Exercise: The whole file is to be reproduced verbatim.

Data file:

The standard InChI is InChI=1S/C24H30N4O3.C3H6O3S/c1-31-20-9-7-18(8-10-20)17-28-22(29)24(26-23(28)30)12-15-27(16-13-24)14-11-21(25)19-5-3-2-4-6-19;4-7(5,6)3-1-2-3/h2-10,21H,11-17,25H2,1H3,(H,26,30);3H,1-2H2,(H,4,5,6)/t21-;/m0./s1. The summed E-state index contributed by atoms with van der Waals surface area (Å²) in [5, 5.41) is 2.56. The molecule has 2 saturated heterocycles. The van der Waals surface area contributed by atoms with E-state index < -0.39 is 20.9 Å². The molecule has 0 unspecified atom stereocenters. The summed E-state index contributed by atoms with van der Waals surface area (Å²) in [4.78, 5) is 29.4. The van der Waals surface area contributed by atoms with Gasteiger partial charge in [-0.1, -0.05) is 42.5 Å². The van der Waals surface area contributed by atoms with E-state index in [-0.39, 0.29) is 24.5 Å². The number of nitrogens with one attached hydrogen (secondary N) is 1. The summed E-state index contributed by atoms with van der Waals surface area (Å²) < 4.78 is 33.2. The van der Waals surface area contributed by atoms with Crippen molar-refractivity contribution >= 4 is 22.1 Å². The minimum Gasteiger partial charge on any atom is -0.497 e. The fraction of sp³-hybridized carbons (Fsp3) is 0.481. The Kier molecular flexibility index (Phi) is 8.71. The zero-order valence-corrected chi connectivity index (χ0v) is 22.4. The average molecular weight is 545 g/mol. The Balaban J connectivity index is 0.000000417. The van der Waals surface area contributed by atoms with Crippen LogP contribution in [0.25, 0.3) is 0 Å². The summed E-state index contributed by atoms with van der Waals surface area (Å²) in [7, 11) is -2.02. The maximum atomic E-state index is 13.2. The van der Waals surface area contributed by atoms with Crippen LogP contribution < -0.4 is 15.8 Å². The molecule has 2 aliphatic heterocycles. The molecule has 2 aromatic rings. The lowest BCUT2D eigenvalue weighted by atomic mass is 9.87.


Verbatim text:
The standard InChI is InChI=1S/C24H30N4O3.C3H6O3S/c1-31-20-9-7-18(8-10-20)17-28-22(29)24(26-23(28)30)12-15-27(16-13-24)14-11-21(25)19-5-3-2-4-6-19;4-7(5,6)3-1-2-3/h2-10,21H,11-17,25H2,1H3,(H,26,30);3H,1-2H2,(H,4,5,6)/t21-;/m0./s1. The summed E-state index contributed by atoms with van der Waals surface area (Å²) in [5, 5.41) is 2.56. The molecule has 2 saturated heterocycles. The van der Waals surface area contributed by atoms with E-state index < -0.39 is 20.9 Å². The molecule has 0 unspecified atom stereocenters. The summed E-state index contributed by atoms with van der Waals surface area (Å²) in [4.78, 5) is 29.4. The van der Waals surface area contributed by atoms with Gasteiger partial charge in [-0.1, -0.05) is 42.5 Å². The van der Waals surface area contributed by atoms with E-state index in [-0.39, 0.29) is 24.5 Å². The number of nitrogens with one attached hydrogen (secondary N) is 1. The summed E-state index contributed by atoms with van der Waals surface area (Å²) < 4.78 is 33.2. The van der Waals surface area contributed by atoms with Crippen molar-refractivity contribution >= 4 is 22.1 Å². The minimum Gasteiger partial charge on any atom is -0.497 e. The fraction of sp³-hybridized carbons (Fsp3) is 0.481. The Kier molecular flexibility index (Phi) is 8.71. The zero-order valence-corrected chi connectivity index (χ0v) is 22.4. The average molecular weight is 545 g/mol. The Balaban J connectivity index is 0.000000417. The van der Waals surface area contributed by atoms with Crippen LogP contribution in [0.25, 0.3) is 0 Å². The summed E-state index contributed by atoms with van der Waals surface area (Å²) in [7, 11) is -2.02. The maximum atomic E-state index is 13.2. The van der Waals surface area contributed by atoms with Crippen LogP contribution < -0.4 is 15.8 Å². The molecule has 2 aliphatic heterocycles. The molecule has 2 aromatic rings. The lowest BCUT2D eigenvalue weighted by atomic mass is 9.87.